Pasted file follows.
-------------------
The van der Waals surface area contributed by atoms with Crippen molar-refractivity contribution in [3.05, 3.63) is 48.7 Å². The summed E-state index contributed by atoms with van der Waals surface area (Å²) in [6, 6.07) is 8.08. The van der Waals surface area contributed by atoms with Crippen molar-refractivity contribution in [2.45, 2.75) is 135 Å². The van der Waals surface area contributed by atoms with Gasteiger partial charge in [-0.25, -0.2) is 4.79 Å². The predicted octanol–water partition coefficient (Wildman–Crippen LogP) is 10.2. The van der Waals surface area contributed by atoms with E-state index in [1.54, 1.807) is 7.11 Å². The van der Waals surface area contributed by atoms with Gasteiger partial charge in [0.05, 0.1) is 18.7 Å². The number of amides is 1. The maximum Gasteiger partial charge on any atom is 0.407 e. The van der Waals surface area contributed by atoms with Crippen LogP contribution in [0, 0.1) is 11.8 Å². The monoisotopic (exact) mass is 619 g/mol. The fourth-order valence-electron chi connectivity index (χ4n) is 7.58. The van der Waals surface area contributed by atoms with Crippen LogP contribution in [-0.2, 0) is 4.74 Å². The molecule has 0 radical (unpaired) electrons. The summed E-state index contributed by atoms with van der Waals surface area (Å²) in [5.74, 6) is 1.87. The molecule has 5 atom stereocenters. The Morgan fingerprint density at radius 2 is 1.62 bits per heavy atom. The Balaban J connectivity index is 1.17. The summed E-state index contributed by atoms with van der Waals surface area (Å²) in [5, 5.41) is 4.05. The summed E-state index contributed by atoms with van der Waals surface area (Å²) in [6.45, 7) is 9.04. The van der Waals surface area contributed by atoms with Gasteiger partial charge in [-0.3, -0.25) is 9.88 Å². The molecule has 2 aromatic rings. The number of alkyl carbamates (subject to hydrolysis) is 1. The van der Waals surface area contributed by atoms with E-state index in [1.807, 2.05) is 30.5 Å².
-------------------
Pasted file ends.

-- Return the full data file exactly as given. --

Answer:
The van der Waals surface area contributed by atoms with Crippen molar-refractivity contribution in [3.05, 3.63) is 48.7 Å². The summed E-state index contributed by atoms with van der Waals surface area (Å²) in [6, 6.07) is 8.08. The van der Waals surface area contributed by atoms with Crippen molar-refractivity contribution in [2.45, 2.75) is 135 Å². The van der Waals surface area contributed by atoms with Gasteiger partial charge in [-0.25, -0.2) is 4.79 Å². The predicted octanol–water partition coefficient (Wildman–Crippen LogP) is 10.2. The van der Waals surface area contributed by atoms with E-state index in [1.54, 1.807) is 7.11 Å². The van der Waals surface area contributed by atoms with Gasteiger partial charge in [0.05, 0.1) is 18.7 Å². The number of amides is 1. The maximum Gasteiger partial charge on any atom is 0.407 e. The van der Waals surface area contributed by atoms with Crippen LogP contribution in [0, 0.1) is 11.8 Å². The monoisotopic (exact) mass is 619 g/mol. The fourth-order valence-electron chi connectivity index (χ4n) is 7.58. The van der Waals surface area contributed by atoms with Crippen LogP contribution in [-0.2, 0) is 4.74 Å². The molecule has 0 radical (unpaired) electrons. The summed E-state index contributed by atoms with van der Waals surface area (Å²) in [5.74, 6) is 1.87. The molecule has 5 atom stereocenters. The Morgan fingerprint density at radius 2 is 1.62 bits per heavy atom. The Balaban J connectivity index is 1.17. The summed E-state index contributed by atoms with van der Waals surface area (Å²) in [5, 5.41) is 4.05. The summed E-state index contributed by atoms with van der Waals surface area (Å²) in [6.45, 7) is 9.04. The van der Waals surface area contributed by atoms with Gasteiger partial charge in [-0.3, -0.25) is 9.88 Å². The molecule has 2 aromatic rings. The number of alkyl carbamates (subject to hydrolysis) is 1. The van der Waals surface area contributed by atoms with E-state index in [1.807, 2.05) is 30.5 Å².